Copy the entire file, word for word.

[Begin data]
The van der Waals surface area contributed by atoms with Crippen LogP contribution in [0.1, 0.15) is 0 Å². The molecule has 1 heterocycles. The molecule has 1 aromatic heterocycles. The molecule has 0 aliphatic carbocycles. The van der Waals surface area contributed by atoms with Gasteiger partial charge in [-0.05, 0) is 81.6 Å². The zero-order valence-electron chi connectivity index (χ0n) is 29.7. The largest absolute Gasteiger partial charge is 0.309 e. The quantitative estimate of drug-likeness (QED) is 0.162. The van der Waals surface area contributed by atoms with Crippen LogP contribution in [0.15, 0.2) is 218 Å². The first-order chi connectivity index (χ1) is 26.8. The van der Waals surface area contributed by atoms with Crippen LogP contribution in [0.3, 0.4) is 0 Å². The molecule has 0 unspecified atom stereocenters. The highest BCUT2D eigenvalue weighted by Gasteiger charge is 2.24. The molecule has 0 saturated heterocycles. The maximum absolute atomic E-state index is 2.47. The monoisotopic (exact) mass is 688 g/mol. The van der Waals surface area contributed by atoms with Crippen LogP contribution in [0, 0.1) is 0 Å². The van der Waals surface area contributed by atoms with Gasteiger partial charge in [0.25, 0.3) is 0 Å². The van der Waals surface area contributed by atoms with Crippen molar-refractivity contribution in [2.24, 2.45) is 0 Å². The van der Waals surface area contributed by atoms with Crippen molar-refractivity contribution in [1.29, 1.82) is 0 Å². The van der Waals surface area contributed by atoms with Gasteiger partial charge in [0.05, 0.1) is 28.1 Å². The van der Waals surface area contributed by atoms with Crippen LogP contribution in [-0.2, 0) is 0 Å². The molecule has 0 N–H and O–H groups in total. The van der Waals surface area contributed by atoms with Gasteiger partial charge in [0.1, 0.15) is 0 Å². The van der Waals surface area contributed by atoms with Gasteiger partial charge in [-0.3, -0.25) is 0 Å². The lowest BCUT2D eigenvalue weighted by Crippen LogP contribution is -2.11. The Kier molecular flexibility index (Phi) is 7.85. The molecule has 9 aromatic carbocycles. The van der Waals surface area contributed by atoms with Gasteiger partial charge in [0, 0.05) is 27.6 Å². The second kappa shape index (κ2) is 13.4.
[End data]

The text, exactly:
The van der Waals surface area contributed by atoms with Crippen LogP contribution in [0.1, 0.15) is 0 Å². The molecule has 1 heterocycles. The molecule has 1 aromatic heterocycles. The molecule has 0 aliphatic carbocycles. The van der Waals surface area contributed by atoms with Gasteiger partial charge in [-0.05, 0) is 81.6 Å². The zero-order valence-electron chi connectivity index (χ0n) is 29.7. The largest absolute Gasteiger partial charge is 0.309 e. The quantitative estimate of drug-likeness (QED) is 0.162. The van der Waals surface area contributed by atoms with Crippen LogP contribution in [0.15, 0.2) is 218 Å². The first-order chi connectivity index (χ1) is 26.8. The van der Waals surface area contributed by atoms with Crippen LogP contribution in [0.3, 0.4) is 0 Å². The molecule has 0 unspecified atom stereocenters. The highest BCUT2D eigenvalue weighted by Gasteiger charge is 2.24. The molecule has 0 saturated heterocycles. The maximum absolute atomic E-state index is 2.47. The monoisotopic (exact) mass is 688 g/mol. The van der Waals surface area contributed by atoms with Crippen LogP contribution in [0, 0.1) is 0 Å². The van der Waals surface area contributed by atoms with Gasteiger partial charge in [0.25, 0.3) is 0 Å². The van der Waals surface area contributed by atoms with Crippen molar-refractivity contribution in [2.24, 2.45) is 0 Å². The van der Waals surface area contributed by atoms with Crippen molar-refractivity contribution in [1.29, 1.82) is 0 Å². The van der Waals surface area contributed by atoms with Gasteiger partial charge in [0.05, 0.1) is 28.1 Å². The van der Waals surface area contributed by atoms with Crippen LogP contribution in [-0.2, 0) is 0 Å². The molecule has 0 N–H and O–H groups in total. The van der Waals surface area contributed by atoms with Gasteiger partial charge in [0.1, 0.15) is 0 Å². The van der Waals surface area contributed by atoms with Gasteiger partial charge in [-0.3, -0.25) is 0 Å². The lowest BCUT2D eigenvalue weighted by Crippen LogP contribution is -2.11. The Kier molecular flexibility index (Phi) is 7.85. The molecule has 9 aromatic carbocycles. The van der Waals surface area contributed by atoms with Gasteiger partial charge in [0, 0.05) is 27.6 Å². The second kappa shape index (κ2) is 13.4.